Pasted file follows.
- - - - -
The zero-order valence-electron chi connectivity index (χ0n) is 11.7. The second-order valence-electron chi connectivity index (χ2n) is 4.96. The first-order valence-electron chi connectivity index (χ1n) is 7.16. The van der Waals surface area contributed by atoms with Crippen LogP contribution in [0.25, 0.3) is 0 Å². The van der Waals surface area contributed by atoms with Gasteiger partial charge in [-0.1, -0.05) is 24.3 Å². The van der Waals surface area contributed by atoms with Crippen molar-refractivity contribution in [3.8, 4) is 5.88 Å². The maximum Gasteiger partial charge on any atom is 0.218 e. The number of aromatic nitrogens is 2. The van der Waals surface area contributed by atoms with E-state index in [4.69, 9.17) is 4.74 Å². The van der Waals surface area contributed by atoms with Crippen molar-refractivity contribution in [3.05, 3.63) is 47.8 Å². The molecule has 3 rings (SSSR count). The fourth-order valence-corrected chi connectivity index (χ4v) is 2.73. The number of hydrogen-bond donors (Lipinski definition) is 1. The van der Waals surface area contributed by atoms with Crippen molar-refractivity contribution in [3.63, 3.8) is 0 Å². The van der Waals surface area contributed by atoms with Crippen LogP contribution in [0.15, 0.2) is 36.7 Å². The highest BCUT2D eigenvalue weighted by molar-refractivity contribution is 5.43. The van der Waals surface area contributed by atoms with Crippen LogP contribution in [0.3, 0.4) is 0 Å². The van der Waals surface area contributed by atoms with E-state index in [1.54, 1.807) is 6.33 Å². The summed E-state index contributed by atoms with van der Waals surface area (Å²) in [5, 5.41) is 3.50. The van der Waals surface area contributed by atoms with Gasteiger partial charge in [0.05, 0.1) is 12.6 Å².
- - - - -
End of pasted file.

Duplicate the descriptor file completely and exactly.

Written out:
The zero-order valence-electron chi connectivity index (χ0n) is 11.7. The second-order valence-electron chi connectivity index (χ2n) is 4.96. The first-order valence-electron chi connectivity index (χ1n) is 7.16. The van der Waals surface area contributed by atoms with Crippen LogP contribution in [0.25, 0.3) is 0 Å². The van der Waals surface area contributed by atoms with Gasteiger partial charge in [-0.1, -0.05) is 24.3 Å². The van der Waals surface area contributed by atoms with Crippen molar-refractivity contribution in [3.8, 4) is 5.88 Å². The maximum Gasteiger partial charge on any atom is 0.218 e. The number of aromatic nitrogens is 2. The van der Waals surface area contributed by atoms with E-state index in [4.69, 9.17) is 4.74 Å². The van der Waals surface area contributed by atoms with Crippen molar-refractivity contribution in [3.05, 3.63) is 47.8 Å². The molecule has 3 rings (SSSR count). The fourth-order valence-corrected chi connectivity index (χ4v) is 2.73. The number of hydrogen-bond donors (Lipinski definition) is 1. The van der Waals surface area contributed by atoms with Crippen molar-refractivity contribution in [3.63, 3.8) is 0 Å². The van der Waals surface area contributed by atoms with Crippen LogP contribution in [0.15, 0.2) is 36.7 Å². The highest BCUT2D eigenvalue weighted by molar-refractivity contribution is 5.43. The van der Waals surface area contributed by atoms with Crippen LogP contribution in [0.3, 0.4) is 0 Å². The van der Waals surface area contributed by atoms with E-state index in [1.54, 1.807) is 6.33 Å². The summed E-state index contributed by atoms with van der Waals surface area (Å²) in [5, 5.41) is 3.50. The van der Waals surface area contributed by atoms with Gasteiger partial charge in [0.05, 0.1) is 12.6 Å².